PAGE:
|Parent company||Singer Publishing|
|Founder||David M. Singer|
|Country of origin||United States|
|Publication types||Comic books|
Deluxe Comics was a division of Singer Publishing, founded by David M. Singer. It lasted from 1984 to 1986.
T.H.U.N.D.E.R. Agents controversy
In 1984, Deluxe began publishing Wally Wood's T.H.U.N.D.E.R. Agents, featuring some of the best artists of the era, including George Pérez, Dave Cockrum, Keith Giffen, Murphy Anderson and Jerry Ordway. Singer claimed the group was in the public domain, a claim disputed by John Carbonaro. Carbonaro was publisher of JC Comics, which had acquired the T.H.U.N.D.E.R. Agents rights from defunct publisher Tower Comics (which had gone out of business in 1969). In fact, JC had published several issues of T.H.U.N.D.E.R. Agents in 1983, the last of which was published through Archie Comics' Red Circle Comics line.
A lawsuit initiated by Carbonaro was eventually settled in US District Court in favor of Carbonaro, with Singer acknowledging Carbonaro’s registered copyrights and trademark. Under the settlement, Carbonaro also received, among other things, an assignment of all rights to “Wally Woods T.H.U.N.D.E.R. Agents,” previously published by Singer, and an undisclosed sum of money.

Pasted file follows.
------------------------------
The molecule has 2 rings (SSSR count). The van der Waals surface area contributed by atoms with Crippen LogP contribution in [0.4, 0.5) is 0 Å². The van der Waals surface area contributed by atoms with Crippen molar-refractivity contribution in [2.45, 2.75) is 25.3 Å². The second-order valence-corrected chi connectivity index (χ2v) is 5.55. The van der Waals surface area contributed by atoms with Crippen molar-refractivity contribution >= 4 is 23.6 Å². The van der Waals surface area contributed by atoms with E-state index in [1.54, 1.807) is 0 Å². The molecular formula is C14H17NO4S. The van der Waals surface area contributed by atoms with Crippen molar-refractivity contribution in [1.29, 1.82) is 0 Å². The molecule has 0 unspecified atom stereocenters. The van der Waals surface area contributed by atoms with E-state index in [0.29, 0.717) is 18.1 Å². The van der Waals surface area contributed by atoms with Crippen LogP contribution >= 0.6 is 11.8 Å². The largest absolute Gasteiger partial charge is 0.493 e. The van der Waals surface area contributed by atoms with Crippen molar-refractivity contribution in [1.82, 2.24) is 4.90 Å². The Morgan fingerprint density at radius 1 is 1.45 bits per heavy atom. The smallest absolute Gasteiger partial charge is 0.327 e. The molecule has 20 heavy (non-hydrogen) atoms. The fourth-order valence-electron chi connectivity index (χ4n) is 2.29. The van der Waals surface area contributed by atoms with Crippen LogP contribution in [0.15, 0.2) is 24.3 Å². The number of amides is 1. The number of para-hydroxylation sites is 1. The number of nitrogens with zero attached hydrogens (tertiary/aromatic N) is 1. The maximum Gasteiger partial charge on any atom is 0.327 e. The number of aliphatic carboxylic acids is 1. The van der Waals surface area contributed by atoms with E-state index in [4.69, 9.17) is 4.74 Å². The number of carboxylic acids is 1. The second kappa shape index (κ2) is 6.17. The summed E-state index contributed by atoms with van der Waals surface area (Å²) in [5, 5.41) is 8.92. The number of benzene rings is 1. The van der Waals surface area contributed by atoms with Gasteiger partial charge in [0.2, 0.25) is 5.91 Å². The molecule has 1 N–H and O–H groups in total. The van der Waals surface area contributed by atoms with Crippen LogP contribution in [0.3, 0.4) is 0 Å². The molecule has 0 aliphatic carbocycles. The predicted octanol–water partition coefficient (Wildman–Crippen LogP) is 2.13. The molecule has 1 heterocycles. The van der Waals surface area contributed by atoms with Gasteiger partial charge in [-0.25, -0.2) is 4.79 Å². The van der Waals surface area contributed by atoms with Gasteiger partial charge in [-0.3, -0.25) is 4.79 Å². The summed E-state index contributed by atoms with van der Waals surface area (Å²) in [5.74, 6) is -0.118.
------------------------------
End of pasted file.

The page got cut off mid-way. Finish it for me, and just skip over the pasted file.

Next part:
Deluxe Comics closed its doors in 1986 when several major distributors failed to pay sizeable past-due invoices.
Lodestone Comics was a sister company to Deluxe Comics and published five short lived titles: Codename Danger, Evangeline Special, the Futurians, the March Hare, and a one shot edition of The Honeymooners.
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